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The stores have to make a profit too. They make as much, if not more, on each piano sold than the companies that produce them. The same thing applies to the stores (employees, administration, building rent, electricity bills, etc.). And they have no choice but to make a bigger profit on each product since they sell a lower amount of products than an electronics store).
In the apparel industry, the wholesale price is usually about 200% of production costs, and retail price is about 250%-300% of wholesale price. So basically, the final price is about five to six times the production costs. I don't know if this is a general rule across all retail.
According to this book, it takes eleven months to make a Steinway concert grand piano from forest to finish. I'll bet my cheapo spinet didn't take that long.
Interesting thought: a Jupiter 8 would sound exactly the same, whether lovingly assembled by hand one at a time on a master technician's bench, or mass produced in a Shanghai sweatshop. But acoustic instruments still benefit greatly from the efforts of craftsmanship.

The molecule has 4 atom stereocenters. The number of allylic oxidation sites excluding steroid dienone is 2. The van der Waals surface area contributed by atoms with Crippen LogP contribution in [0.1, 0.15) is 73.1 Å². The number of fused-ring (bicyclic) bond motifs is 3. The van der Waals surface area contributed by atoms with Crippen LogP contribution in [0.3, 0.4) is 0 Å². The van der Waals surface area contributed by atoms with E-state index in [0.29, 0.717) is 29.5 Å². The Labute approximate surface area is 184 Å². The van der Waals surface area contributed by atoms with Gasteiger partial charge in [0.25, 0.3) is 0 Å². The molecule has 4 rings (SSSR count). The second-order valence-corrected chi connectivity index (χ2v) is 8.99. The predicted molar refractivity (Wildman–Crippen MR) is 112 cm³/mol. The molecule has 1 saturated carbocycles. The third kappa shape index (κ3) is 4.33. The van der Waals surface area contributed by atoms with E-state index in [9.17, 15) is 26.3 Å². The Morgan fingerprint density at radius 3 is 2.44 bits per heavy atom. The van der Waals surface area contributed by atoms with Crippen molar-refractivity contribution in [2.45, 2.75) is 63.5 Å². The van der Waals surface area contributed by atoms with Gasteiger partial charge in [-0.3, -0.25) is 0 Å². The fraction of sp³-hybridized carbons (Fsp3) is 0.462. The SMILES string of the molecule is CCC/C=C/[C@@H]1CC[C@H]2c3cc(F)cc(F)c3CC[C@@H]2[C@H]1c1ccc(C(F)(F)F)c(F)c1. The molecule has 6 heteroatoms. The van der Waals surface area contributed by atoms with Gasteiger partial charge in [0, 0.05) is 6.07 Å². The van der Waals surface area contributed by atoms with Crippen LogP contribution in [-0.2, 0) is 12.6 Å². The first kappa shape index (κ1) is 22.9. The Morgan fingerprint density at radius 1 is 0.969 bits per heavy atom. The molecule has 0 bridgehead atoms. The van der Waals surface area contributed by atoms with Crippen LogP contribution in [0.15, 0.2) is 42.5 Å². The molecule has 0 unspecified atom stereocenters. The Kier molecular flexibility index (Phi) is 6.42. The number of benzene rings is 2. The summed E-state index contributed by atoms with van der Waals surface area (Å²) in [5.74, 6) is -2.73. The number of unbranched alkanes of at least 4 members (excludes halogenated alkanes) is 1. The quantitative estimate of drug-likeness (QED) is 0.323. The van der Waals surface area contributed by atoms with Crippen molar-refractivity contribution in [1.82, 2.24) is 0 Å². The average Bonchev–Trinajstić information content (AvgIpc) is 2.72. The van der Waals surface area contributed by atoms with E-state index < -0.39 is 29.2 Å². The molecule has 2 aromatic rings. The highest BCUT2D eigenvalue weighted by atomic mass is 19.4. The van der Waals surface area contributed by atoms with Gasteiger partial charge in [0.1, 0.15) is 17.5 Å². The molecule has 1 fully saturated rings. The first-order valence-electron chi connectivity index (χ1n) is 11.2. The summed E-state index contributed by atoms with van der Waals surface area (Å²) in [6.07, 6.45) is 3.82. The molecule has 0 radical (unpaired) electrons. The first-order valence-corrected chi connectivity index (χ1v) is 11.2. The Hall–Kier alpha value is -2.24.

Don't forget the ridiculously specialized equipment that is required to build a piano.
Once upon a time, when pianos were standard equipment in most homes and canoes were the dominant form of inland watercraft, small companies could buy components (the action, the keys, cabinet parts) and assemble them in relatively small local factories. The quality of the piano would depend on the quality of the parts and the expertise with which they were assembled. I doubt that sort of thing is possible these days.
Making a piano involves 1000s of secret methods passed down from generation to generation. Watch the documentary The making of Steinway L1037. If you attempt to reinvent how to make a decent piano, prepare to make 100's before you get anything half decent. Unless you train under a seasoned expert.